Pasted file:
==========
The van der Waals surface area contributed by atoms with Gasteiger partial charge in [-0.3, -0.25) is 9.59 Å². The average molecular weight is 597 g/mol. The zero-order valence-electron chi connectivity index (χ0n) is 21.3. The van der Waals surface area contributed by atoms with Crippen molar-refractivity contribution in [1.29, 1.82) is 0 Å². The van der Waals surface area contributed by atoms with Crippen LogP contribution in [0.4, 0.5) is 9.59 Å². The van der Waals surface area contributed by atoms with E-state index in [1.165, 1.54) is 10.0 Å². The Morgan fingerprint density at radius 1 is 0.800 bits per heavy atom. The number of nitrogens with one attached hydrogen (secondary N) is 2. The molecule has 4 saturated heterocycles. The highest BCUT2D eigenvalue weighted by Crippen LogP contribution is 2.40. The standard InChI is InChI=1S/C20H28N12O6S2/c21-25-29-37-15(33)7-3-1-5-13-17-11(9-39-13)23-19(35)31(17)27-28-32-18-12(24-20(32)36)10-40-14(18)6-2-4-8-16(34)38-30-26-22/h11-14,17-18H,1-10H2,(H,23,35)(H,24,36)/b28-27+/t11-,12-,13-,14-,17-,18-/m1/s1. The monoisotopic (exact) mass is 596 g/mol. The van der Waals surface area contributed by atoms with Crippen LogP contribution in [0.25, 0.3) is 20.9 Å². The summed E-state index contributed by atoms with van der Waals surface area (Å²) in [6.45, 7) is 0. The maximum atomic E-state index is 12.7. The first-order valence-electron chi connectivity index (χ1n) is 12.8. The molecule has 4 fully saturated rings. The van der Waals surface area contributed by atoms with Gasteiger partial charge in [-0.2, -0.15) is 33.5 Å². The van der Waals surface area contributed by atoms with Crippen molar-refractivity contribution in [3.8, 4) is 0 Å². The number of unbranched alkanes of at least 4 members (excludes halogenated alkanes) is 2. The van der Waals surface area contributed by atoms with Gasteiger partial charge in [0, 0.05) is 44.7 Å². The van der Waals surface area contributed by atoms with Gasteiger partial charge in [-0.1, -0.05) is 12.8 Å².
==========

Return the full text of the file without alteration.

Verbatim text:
The van der Waals surface area contributed by atoms with Gasteiger partial charge in [-0.3, -0.25) is 9.59 Å². The average molecular weight is 597 g/mol. The zero-order valence-electron chi connectivity index (χ0n) is 21.3. The van der Waals surface area contributed by atoms with Crippen molar-refractivity contribution in [1.29, 1.82) is 0 Å². The van der Waals surface area contributed by atoms with Crippen LogP contribution in [0.4, 0.5) is 9.59 Å². The van der Waals surface area contributed by atoms with E-state index in [1.165, 1.54) is 10.0 Å². The Morgan fingerprint density at radius 1 is 0.800 bits per heavy atom. The number of nitrogens with one attached hydrogen (secondary N) is 2. The molecule has 4 saturated heterocycles. The highest BCUT2D eigenvalue weighted by Crippen LogP contribution is 2.40. The standard InChI is InChI=1S/C20H28N12O6S2/c21-25-29-37-15(33)7-3-1-5-13-17-11(9-39-13)23-19(35)31(17)27-28-32-18-12(24-20(32)36)10-40-14(18)6-2-4-8-16(34)38-30-26-22/h11-14,17-18H,1-10H2,(H,23,35)(H,24,36)/b28-27+/t11-,12-,13-,14-,17-,18-/m1/s1. The monoisotopic (exact) mass is 596 g/mol. The van der Waals surface area contributed by atoms with Crippen LogP contribution in [0.25, 0.3) is 20.9 Å². The summed E-state index contributed by atoms with van der Waals surface area (Å²) in [6.45, 7) is 0. The maximum atomic E-state index is 12.7. The first-order valence-electron chi connectivity index (χ1n) is 12.8. The molecule has 4 fully saturated rings. The van der Waals surface area contributed by atoms with Gasteiger partial charge in [-0.2, -0.15) is 33.5 Å². The van der Waals surface area contributed by atoms with Crippen molar-refractivity contribution in [3.8, 4) is 0 Å². The number of unbranched alkanes of at least 4 members (excludes halogenated alkanes) is 2. The van der Waals surface area contributed by atoms with Gasteiger partial charge in [0, 0.05) is 44.7 Å². The van der Waals surface area contributed by atoms with Gasteiger partial charge in [-0.1, -0.05) is 12.8 Å².